I’ve been fascinated by solunar fishing predictions for years, so for those of you that don’t know what I’m talking about here is some background information.
The solunar theory is a hypothesis that animals and fishes move according to the location of the moon in comparison to their bodies. The theory was laid out in 1926 by John Alden Knight, but was said to be used by hunters and fishermen long before the time it was published.
Solunar tables are tables that fishermen and hunters use to determine the best days of the month and times of the day for catching fish and hunting game. For fishermen, the tides, sunrise and sunset are helpful times of the day to know when the fish are going to bite. For hunters, the tides are not a factor. Hunters use the sun and the moon to determine when the game will be moving the most.
Fish will feed, animals will move about, birds will sing and fly from place to place, in fact, all living things will become more active, more alive, during solunar periods than at other times of apparent equal value. Anglers have found that it is a guide to the best fishing of each day, and the quality of their sport has improved.
Using these tables, a fishermen and a hunter can tell when the moon is directly underfoot and overhead. The strongest activity occurs when there is a full moon or a new moon and is weakest when there is a quarter moon or a three quarter moon. This is because the moon and the sun’s gravitation force are strongest when directly above or directly below our head. The lunar data humans receive is better now because of the newer technology the US Naval Observatory and GPS technology. This new technology has allowed the solunar theory to generate hunting and fishing times with much greater precision. It is important to note that data in tables found on various websites should be re verified periodically with US Naval Observatory available data as well as compared against other reputable solunar data providers. Inconsistencies abound due to the complex nature of the astrophysics computations and overlooked associated anomalies checking that are required to produce useful results. Moon transits which do not occur for more than a day or associated times being off more than a few minutes are indications of a fundamental issue for a given position and should be suspect.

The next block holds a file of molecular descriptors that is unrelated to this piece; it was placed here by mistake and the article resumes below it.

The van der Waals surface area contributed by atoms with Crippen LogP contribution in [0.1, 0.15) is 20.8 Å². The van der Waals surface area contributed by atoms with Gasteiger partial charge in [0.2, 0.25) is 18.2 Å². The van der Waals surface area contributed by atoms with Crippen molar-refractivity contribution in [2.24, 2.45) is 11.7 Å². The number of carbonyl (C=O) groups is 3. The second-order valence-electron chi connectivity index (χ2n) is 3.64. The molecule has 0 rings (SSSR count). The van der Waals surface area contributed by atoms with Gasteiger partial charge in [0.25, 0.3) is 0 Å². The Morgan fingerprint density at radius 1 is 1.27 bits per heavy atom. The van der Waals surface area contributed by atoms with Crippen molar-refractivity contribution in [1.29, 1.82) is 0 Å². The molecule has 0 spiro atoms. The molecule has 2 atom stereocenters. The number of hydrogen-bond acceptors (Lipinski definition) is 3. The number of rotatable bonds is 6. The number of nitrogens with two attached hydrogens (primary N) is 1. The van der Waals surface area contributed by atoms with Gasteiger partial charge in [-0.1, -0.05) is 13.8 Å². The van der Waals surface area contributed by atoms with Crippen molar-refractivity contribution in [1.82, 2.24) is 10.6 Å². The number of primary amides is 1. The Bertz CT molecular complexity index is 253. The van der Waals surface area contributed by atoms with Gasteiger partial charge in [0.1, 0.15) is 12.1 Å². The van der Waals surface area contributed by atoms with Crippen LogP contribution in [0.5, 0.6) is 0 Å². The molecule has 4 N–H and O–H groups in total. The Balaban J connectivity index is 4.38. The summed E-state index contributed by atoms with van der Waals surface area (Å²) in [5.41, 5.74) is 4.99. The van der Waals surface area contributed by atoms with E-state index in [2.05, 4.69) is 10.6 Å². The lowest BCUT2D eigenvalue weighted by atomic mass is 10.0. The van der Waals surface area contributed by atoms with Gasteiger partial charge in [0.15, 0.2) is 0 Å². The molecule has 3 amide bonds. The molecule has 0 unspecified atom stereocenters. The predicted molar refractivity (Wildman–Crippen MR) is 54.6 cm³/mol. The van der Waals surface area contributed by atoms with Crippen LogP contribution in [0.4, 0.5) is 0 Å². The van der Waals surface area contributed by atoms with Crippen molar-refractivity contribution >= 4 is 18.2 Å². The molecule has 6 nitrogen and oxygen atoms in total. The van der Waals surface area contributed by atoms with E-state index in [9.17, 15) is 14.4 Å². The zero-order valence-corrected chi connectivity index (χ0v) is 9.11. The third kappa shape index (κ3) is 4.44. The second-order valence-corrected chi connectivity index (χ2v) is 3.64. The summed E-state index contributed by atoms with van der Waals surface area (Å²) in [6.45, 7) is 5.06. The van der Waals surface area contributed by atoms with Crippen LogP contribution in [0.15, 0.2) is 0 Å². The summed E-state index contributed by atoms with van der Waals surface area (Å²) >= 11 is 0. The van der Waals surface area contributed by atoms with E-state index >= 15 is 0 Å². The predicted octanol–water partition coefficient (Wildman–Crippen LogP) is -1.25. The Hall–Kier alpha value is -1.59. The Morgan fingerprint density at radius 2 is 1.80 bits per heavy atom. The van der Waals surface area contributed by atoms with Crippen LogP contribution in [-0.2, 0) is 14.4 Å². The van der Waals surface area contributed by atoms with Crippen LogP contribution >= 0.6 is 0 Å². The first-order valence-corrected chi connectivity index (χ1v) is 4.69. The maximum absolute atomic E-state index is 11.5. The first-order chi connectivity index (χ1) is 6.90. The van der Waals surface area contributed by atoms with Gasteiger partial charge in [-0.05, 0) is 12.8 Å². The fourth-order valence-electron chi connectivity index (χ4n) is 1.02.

Now do I limit my fishing to the ‘best’ solunar times? Well of course not. My fishing is decided for me by the same factors that undoubtedly restrict most of us – work, free time issues, other priorities, travel (distance from the sea), family commitments, and the main one ‘the wife’. Let’s be honest, if there are no bass in the water in front of us then no amount of gravitational or magnetic energy is going to help us catch fish is it?
So in short I go fishing when I can and when it suits me. But it is always worth keeping an eye on those solunar tables just to see if that bigger bass or that magical half hour or so when you caught six nice bass in quick succession was in the solunar best fishing period.
Author: Nigel Fairclough